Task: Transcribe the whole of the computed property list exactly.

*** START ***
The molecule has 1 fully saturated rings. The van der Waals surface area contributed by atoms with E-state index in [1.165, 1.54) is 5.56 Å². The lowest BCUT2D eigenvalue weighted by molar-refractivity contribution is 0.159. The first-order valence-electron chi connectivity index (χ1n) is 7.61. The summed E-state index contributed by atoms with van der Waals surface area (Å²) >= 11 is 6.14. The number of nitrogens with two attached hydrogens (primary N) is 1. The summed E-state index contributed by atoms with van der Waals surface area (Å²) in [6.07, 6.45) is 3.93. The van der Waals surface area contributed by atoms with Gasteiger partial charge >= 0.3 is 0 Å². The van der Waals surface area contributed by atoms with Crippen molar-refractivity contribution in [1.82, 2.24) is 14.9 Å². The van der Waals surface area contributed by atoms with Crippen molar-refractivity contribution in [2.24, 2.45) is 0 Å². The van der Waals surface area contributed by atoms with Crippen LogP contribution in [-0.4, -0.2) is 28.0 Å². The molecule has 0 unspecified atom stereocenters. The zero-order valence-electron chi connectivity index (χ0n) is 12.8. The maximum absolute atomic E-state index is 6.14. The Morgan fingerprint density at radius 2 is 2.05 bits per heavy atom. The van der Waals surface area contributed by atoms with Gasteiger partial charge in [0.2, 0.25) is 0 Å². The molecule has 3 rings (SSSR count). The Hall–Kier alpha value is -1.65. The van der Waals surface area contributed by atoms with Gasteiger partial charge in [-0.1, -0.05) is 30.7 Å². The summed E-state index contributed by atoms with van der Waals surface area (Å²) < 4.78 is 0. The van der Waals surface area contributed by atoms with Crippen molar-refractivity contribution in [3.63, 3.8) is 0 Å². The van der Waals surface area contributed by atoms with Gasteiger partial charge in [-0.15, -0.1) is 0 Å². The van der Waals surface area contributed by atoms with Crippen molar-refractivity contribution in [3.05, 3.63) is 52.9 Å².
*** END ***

The molecule has 1 fully saturated rings. The van der Waals surface area contributed by atoms with E-state index in [1.165, 1.54) is 5.56 Å². The lowest BCUT2D eigenvalue weighted by molar-refractivity contribution is 0.159. The first-order valence-electron chi connectivity index (χ1n) is 7.61. The summed E-state index contributed by atoms with van der Waals surface area (Å²) >= 11 is 6.14. The number of nitrogens with two attached hydrogens (primary N) is 1. The summed E-state index contributed by atoms with van der Waals surface area (Å²) in [6.07, 6.45) is 3.93. The van der Waals surface area contributed by atoms with Gasteiger partial charge >= 0.3 is 0 Å². The van der Waals surface area contributed by atoms with Crippen molar-refractivity contribution in [1.82, 2.24) is 14.9 Å². The van der Waals surface area contributed by atoms with Crippen molar-refractivity contribution in [2.24, 2.45) is 0 Å². The van der Waals surface area contributed by atoms with Crippen LogP contribution in [-0.4, -0.2) is 28.0 Å². The molecule has 0 unspecified atom stereocenters. The zero-order valence-electron chi connectivity index (χ0n) is 12.8. The maximum absolute atomic E-state index is 6.14. The Morgan fingerprint density at radius 2 is 2.05 bits per heavy atom. The van der Waals surface area contributed by atoms with Gasteiger partial charge in [0.2, 0.25) is 0 Å². The molecule has 3 rings (SSSR count). The Hall–Kier alpha value is -1.65. The van der Waals surface area contributed by atoms with Gasteiger partial charge in [-0.1, -0.05) is 30.7 Å². The summed E-state index contributed by atoms with van der Waals surface area (Å²) < 4.78 is 0. The van der Waals surface area contributed by atoms with Crippen molar-refractivity contribution in [3.63, 3.8) is 0 Å². The van der Waals surface area contributed by atoms with Gasteiger partial charge in [-0.15, -0.1) is 0 Å². The van der Waals surface area contributed by atoms with Crippen molar-refractivity contribution in [3.05, 3.63) is 52.9 Å².